Multiple Sclerosis (MS)

MS is a neurodegenerative disease characterized by a combination of neurologic and autonomic symptoms. Patients experience difficulty with balance, walking, and spasticity, as well as weakness, numbness, and vision.

Autonomic dysfunction is present in the vast majority of MS patients, causing fatigue, sleep disturbances, altered cognitive function (brain fog), cold or heat intolerance, headaches, and bladder or bowel dysfunction.

The Link to Autonomic Dysfunction

The ANS (autonomic nervous system) is responsible regulating cardiac function as well as making all of the finely tuned adjustments necessary in order to maintain homeostasis. Patients with autonomic dysfunction show no variation in heart rate when subjected to physical stimuli. Patients may undergo autonomic testing in clinic as part of the diagnostic process. This involves HRV (heart rate variability) analysis to objectively confirm the clinical diagnosis. HRV testing measures the normal variations in heart rate that should occur in response to physical stimuli.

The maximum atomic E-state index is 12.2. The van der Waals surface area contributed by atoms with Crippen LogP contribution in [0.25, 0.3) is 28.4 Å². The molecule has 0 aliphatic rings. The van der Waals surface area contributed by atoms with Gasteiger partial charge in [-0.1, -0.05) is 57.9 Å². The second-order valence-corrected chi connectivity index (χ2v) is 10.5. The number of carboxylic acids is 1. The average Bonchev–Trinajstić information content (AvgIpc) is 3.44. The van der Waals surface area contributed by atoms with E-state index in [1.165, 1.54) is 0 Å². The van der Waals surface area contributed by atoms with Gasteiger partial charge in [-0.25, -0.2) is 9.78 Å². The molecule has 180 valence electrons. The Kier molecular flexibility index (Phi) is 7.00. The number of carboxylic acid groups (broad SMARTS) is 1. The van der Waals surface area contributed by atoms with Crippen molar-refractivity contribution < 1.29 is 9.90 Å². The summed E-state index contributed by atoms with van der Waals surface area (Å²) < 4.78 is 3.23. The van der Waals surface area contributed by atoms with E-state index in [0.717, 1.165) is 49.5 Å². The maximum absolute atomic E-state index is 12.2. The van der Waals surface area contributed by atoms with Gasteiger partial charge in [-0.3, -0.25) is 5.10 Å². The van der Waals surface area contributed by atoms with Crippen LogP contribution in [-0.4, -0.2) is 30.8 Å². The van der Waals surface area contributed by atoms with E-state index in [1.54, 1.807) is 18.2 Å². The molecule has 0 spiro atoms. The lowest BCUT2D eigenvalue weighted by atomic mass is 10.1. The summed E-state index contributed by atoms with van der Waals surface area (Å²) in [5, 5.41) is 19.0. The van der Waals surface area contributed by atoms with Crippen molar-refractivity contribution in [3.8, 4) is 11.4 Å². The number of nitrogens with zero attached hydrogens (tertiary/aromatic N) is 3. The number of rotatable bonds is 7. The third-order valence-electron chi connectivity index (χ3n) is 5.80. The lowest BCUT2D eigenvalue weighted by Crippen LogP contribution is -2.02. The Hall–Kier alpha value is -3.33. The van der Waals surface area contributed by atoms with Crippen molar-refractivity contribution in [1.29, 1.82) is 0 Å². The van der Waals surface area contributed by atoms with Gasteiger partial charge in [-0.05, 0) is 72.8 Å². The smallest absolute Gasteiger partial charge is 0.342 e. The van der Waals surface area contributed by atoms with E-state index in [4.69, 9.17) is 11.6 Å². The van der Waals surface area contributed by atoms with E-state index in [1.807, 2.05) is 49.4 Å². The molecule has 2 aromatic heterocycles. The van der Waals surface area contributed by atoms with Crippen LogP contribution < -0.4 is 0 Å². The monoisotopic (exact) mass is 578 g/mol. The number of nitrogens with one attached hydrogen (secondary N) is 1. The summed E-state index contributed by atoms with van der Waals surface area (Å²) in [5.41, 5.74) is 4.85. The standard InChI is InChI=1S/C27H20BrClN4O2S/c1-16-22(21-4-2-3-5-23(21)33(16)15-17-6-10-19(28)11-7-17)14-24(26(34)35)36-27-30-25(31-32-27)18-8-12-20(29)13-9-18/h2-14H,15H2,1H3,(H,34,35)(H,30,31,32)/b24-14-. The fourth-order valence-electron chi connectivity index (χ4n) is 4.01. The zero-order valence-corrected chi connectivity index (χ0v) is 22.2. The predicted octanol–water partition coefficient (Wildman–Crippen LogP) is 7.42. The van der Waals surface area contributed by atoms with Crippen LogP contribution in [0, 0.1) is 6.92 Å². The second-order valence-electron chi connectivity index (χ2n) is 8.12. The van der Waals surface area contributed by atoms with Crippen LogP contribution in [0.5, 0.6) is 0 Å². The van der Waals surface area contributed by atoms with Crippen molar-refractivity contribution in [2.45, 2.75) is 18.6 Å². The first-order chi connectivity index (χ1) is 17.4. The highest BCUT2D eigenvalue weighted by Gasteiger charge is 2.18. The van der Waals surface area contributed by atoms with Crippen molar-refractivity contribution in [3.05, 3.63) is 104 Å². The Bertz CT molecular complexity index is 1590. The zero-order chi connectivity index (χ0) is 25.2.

MS is a progressive disease characterized by attacks, relapses, flare-ups, and gradual worsening of neurologic symptoms. Over time, autonomic symptoms may become more dominant, severely impacting normal daily functioning.

For these reasons, it is possible early intervention could be advantageous. However, treatment can be effective for those with more advanced symptoms as well.


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If you are a patient or know someone with MS and are interested in more information, please contact us toll free at (844) 247-2728 or (949) 247-8877.

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